Cisco warning signals trouble ahead in tech sector

NEW YORK - Technology companies often say their products ought to remain appealing in an economic downturn because they can save businesses money by making operations more efficient. But corporate spending apparently is being cut too forcefully for that message to get through.

Cisco Systems Inc., the first of the major technology companies to report earnings that included October, said Wednesday that orders for its computer networking equipment fell abruptly in the month. That warning echoed throughout the tech sector Thursday, with one analyst calling it the "final straw" in downgrading another tech bellwether, Hewlett-Packard Co.

October might turn out to be the worst month of the quarter, especially if credit markets revive. Daily headlines about the troubled global economy, the $700 billion bailout package and the crisis that basically dried up credit markets last month made it, in some sense, "an anomaly," said Forrester Research analyst Andrew Bartels.

Still, it appears the fourth quarter could be even more disappointing than technology vendors already had expected. Businesses are cutting back spending by putting off equipment purchases and upgrades and laying off workers. Even software, considered a safer bet because it helps companies automate costly steps, will also likely take a hit.

"It's inevitable that all technology companies, with varying degrees, will be running into the same thing," said Stephen Minton, an analyst for research firm IDC. "The reaction of businesses to the economic crisis is to stop spending money."

Technology makes up a big chunk of corporate spending. Of the total amount of money that U.S. businesses spend on fixed investments, which includes offices and factories, about 28 percent goes to computer and communications equipment and software, according to Commerce Department data analyzed by Bartels.

IDC expects very little growth in overall tech spending for the rest of the year and through most of 2009. Spending in the U.S. and Europe will likely be roughly flat, while emerging markets should continue to grow.

Products that require capital spending — such as routers, switches and computers, are expected to suffer first, Minton said.

That was reflected in Cisco's numbers. Its profit met Wall Street's expectations, but orders deteriorated as the quarter went on, with a 9 percent year-over-year decline in October. Now Cisco expects its sales in the current quarter to decline by 5 percent to 10 percent.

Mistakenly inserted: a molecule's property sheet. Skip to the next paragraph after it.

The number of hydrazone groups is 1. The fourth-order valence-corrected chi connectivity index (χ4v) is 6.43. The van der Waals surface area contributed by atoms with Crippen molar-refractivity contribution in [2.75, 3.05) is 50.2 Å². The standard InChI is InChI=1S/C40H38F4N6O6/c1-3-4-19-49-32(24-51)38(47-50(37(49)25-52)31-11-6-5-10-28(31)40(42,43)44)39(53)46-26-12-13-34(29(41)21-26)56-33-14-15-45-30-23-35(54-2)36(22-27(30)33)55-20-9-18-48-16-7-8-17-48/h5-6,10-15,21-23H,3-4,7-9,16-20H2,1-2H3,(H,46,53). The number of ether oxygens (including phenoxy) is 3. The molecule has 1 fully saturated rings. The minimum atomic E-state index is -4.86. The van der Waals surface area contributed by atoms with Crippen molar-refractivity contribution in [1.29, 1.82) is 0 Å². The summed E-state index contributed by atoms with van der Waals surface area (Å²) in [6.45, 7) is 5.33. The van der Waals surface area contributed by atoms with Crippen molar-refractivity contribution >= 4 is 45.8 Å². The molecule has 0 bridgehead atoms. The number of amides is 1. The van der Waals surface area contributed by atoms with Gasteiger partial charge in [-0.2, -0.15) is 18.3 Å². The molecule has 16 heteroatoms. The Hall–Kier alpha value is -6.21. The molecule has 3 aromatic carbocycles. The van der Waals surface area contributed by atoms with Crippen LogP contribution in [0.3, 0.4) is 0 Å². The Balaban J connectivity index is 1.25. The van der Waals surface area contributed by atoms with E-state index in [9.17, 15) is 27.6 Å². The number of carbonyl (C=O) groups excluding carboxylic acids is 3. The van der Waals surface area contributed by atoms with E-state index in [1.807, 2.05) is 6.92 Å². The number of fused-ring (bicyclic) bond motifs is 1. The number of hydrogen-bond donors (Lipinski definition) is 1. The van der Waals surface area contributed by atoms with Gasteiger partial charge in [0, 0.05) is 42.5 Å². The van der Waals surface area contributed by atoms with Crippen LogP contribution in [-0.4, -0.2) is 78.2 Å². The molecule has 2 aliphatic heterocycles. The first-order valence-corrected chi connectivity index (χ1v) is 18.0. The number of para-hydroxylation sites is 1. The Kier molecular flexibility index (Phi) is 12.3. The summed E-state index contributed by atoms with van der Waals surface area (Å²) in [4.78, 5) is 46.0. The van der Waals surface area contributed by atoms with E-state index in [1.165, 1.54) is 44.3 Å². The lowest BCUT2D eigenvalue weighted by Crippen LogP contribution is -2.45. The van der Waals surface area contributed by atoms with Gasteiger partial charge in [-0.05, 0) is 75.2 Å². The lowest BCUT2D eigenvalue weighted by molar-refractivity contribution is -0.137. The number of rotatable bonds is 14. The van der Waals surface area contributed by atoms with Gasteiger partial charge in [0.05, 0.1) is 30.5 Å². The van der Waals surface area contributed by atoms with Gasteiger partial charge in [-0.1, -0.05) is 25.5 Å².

The forecast dragged technology stocks lower Thursday as the broader market also declined because of increasing economic woes. HP's shares lost nearly 6 percent, while chip maker Intel Corp. slipped more than 7 percent in afternoon trading.

Shebly Seyrafi, an analyst with Calyon Securities, cut his rating on HP to "Reduce" from "Add" following Cisco's warning, saying there are just too many concerns for investors. (A "Reduce" rating is better than "Sell" but worse than "Neutral.") Slowing growth in the PC market and negative currency exchange effects are just some of these worries, Seyrafi said. The "last straw," he wrote in a note to investors, was Cisco's guidance.

Cisco, the analyst noted, saw poor demand spread from the U.S. to Europe to emerging markets, and finally to Asia during the quarter. HP's large international exposure — previously an asset — now makes it vulnerable to these trends, Seyrafi said.

Software companies figure to get hit next, Minton said.

"One thing we learned in 2001, a lot of people in software said the recession won't have an effect," the analyst said. They were wrong. "What businesses do when a recession starts is they stop spending altogether."

The bright spots in the sector: Information-technology services and outsourcing — helping companies manage their computing — tend to be the least affected in a downturn, the analyst added.

Also, while it is clear that a recession will hurt the tech sector, things don't figure to be as bad as they were during the dot-com bust, which helped spark the last recession. This time around there is no tech bubble to burst. So while corporate customers are temporarily putting projects on hold and delaying upgrades to weather the economic storm, Minton said that overall, "businesses are still optimistic about technology."


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